Nature Neuroscience 11, 772 – 779 (2008)
Published online: 22 June 2008 | doi:10.1038/nn.2143
Pungent agents from Szechuan peppers excite sensory neurons by inhibiting two-pore potassium channels
Diana M Bautista1,2,3,4, Yaron M Sigal1,2,4, Aaron D Milstein2, Jennifer L Garrison2,3, Julie A Zorn2, Pamela R Tsuruda1,2,3, Roger A Nicoll1,2 & David Julius1,2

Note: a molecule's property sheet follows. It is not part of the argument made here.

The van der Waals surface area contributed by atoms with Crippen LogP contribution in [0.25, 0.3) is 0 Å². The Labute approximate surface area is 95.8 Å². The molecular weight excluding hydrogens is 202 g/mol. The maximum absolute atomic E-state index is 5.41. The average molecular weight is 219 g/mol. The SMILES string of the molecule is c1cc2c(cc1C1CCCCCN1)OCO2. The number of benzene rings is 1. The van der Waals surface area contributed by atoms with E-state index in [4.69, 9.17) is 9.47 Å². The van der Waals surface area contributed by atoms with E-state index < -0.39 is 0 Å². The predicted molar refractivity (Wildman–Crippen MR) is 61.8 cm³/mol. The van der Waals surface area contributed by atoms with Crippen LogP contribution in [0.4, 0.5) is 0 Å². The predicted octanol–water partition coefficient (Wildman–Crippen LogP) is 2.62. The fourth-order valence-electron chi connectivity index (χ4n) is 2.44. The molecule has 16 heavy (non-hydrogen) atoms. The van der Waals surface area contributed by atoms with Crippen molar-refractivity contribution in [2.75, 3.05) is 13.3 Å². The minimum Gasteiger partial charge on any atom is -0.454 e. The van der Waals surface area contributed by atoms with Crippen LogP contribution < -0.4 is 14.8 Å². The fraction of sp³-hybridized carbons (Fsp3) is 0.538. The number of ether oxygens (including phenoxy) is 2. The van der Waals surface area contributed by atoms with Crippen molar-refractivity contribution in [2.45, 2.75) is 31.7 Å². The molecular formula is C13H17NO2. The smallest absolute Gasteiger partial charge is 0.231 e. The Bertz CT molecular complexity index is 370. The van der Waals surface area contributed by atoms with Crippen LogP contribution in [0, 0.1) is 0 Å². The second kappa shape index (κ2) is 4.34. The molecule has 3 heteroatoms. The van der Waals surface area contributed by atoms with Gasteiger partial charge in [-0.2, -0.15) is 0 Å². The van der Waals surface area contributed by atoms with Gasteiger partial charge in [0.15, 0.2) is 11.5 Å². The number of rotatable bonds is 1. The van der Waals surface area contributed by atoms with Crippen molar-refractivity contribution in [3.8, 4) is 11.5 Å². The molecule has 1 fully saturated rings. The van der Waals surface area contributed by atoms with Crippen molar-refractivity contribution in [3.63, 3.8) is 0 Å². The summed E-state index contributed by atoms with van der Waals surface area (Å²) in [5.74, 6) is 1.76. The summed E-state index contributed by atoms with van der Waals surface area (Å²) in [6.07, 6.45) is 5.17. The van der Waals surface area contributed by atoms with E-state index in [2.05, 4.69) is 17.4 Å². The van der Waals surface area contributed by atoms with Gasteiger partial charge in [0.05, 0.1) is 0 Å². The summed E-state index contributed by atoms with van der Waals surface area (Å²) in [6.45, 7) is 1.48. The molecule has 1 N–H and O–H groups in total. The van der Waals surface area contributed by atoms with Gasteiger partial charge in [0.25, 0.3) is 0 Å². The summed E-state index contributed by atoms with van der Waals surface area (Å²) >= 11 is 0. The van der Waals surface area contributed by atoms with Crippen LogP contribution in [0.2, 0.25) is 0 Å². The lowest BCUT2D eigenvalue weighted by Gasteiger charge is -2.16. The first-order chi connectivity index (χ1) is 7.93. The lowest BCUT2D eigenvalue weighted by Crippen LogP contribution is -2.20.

In traditional folk medicine, Xanthoxylum plants are referred to as ‘toothache trees’ because their anesthetic or counter-irritant properties render them useful in the treatment of pain. Psychophysical studies have identified hydroxy-alpha-sanshool as the compound most responsible for the unique tingling and buzzing sensations produced by Szechuan peppercorns or other Xanthoxylum preparations. Although it is generally agreed that sanshool elicits its effects by activating somatosensory neurons, the underlying cellular and molecular mechanisms remain a matter of debate. Here we show that hydroxy-alpha-sanshool excites two types of sensory neurons, including small-diameter unmyelinated cells that respond to capsaicin (but not mustard oil) as well as large-diameter myelinated neurons that express the neurotrophin receptor TrkC. We found that hydroxy-alpha-sanshool excites neurons through a unique mechanism involving inhibition of pH- and anesthetic-sensitive two-pore potassium channels (KCNK3, KCNK9 and KCNK18), providing a framework for understanding the unique and complex psychophysical sensations associated with the Szechuan pepper experience.